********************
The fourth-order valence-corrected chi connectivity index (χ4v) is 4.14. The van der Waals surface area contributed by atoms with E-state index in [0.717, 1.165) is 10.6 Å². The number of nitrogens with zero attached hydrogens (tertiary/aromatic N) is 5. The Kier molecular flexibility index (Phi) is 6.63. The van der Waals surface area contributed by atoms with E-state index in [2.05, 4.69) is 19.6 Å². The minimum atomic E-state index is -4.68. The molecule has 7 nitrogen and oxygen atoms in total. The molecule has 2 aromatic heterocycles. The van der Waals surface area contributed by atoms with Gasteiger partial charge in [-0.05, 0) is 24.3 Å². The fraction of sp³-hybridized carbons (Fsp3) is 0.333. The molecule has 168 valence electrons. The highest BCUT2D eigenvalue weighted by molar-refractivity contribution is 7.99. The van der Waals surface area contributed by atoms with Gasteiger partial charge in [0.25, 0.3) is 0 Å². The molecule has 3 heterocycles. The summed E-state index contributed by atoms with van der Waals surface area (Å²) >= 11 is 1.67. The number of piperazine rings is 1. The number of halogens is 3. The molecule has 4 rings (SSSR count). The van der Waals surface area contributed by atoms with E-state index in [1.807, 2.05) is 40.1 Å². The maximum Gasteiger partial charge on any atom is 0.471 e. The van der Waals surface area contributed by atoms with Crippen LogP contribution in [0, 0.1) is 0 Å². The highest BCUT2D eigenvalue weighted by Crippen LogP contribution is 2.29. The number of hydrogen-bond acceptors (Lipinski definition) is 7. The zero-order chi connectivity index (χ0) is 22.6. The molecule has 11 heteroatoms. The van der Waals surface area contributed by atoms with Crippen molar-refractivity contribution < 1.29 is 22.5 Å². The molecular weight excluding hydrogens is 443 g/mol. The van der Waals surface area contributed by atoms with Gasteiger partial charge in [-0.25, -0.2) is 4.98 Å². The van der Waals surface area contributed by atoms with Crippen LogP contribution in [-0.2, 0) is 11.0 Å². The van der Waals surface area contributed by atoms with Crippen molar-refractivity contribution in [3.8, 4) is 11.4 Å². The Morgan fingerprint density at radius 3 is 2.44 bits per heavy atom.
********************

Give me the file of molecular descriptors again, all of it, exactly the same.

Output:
The fourth-order valence-corrected chi connectivity index (χ4v) is 4.14. The van der Waals surface area contributed by atoms with E-state index in [0.717, 1.165) is 10.6 Å². The number of nitrogens with zero attached hydrogens (tertiary/aromatic N) is 5. The Kier molecular flexibility index (Phi) is 6.63. The van der Waals surface area contributed by atoms with E-state index in [2.05, 4.69) is 19.6 Å². The minimum atomic E-state index is -4.68. The molecule has 7 nitrogen and oxygen atoms in total. The molecule has 2 aromatic heterocycles. The van der Waals surface area contributed by atoms with Gasteiger partial charge in [-0.05, 0) is 24.3 Å². The fraction of sp³-hybridized carbons (Fsp3) is 0.333. The molecule has 168 valence electrons. The highest BCUT2D eigenvalue weighted by molar-refractivity contribution is 7.99. The van der Waals surface area contributed by atoms with Gasteiger partial charge in [0.25, 0.3) is 0 Å². The molecule has 3 heterocycles. The summed E-state index contributed by atoms with van der Waals surface area (Å²) >= 11 is 1.67. The number of piperazine rings is 1. The number of halogens is 3. The molecule has 4 rings (SSSR count). The van der Waals surface area contributed by atoms with E-state index in [1.807, 2.05) is 40.1 Å². The maximum Gasteiger partial charge on any atom is 0.471 e. The van der Waals surface area contributed by atoms with Crippen LogP contribution in [0, 0.1) is 0 Å². The highest BCUT2D eigenvalue weighted by Crippen LogP contribution is 2.29. The number of hydrogen-bond acceptors (Lipinski definition) is 7. The zero-order chi connectivity index (χ0) is 22.6. The molecule has 11 heteroatoms. The van der Waals surface area contributed by atoms with Crippen molar-refractivity contribution < 1.29 is 22.5 Å². The molecular weight excluding hydrogens is 443 g/mol. The van der Waals surface area contributed by atoms with Gasteiger partial charge in [-0.25, -0.2) is 4.98 Å². The van der Waals surface area contributed by atoms with Crippen LogP contribution in [-0.2, 0) is 11.0 Å². The van der Waals surface area contributed by atoms with Crippen molar-refractivity contribution in [3.8, 4) is 11.4 Å². The Morgan fingerprint density at radius 3 is 2.44 bits per heavy atom.